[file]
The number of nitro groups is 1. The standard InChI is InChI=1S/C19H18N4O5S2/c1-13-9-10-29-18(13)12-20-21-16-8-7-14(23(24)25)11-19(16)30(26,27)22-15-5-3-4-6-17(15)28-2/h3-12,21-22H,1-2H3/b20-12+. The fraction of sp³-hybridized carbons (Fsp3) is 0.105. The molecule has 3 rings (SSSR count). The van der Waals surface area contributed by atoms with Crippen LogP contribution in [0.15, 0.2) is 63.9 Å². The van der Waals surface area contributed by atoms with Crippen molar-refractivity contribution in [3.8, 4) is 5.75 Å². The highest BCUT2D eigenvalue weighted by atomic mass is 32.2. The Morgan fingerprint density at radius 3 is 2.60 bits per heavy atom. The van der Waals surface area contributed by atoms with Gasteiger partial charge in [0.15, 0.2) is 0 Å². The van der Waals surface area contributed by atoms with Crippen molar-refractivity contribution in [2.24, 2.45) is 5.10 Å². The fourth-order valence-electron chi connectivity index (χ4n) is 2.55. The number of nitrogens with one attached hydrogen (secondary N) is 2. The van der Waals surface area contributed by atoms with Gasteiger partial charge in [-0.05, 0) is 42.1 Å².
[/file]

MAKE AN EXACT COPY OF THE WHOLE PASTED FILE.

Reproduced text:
The number of nitro groups is 1. The standard InChI is InChI=1S/C19H18N4O5S2/c1-13-9-10-29-18(13)12-20-21-16-8-7-14(23(24)25)11-19(16)30(26,27)22-15-5-3-4-6-17(15)28-2/h3-12,21-22H,1-2H3/b20-12+. The fraction of sp³-hybridized carbons (Fsp3) is 0.105. The molecule has 3 rings (SSSR count). The van der Waals surface area contributed by atoms with Crippen LogP contribution in [0.15, 0.2) is 63.9 Å². The van der Waals surface area contributed by atoms with Crippen molar-refractivity contribution in [3.8, 4) is 5.75 Å². The highest BCUT2D eigenvalue weighted by atomic mass is 32.2. The Morgan fingerprint density at radius 3 is 2.60 bits per heavy atom. The van der Waals surface area contributed by atoms with Gasteiger partial charge in [0.15, 0.2) is 0 Å². The van der Waals surface area contributed by atoms with Crippen molar-refractivity contribution in [2.24, 2.45) is 5.10 Å². The fourth-order valence-electron chi connectivity index (χ4n) is 2.55. The number of nitrogens with one attached hydrogen (secondary N) is 2. The van der Waals surface area contributed by atoms with Gasteiger partial charge in [-0.05, 0) is 42.1 Å².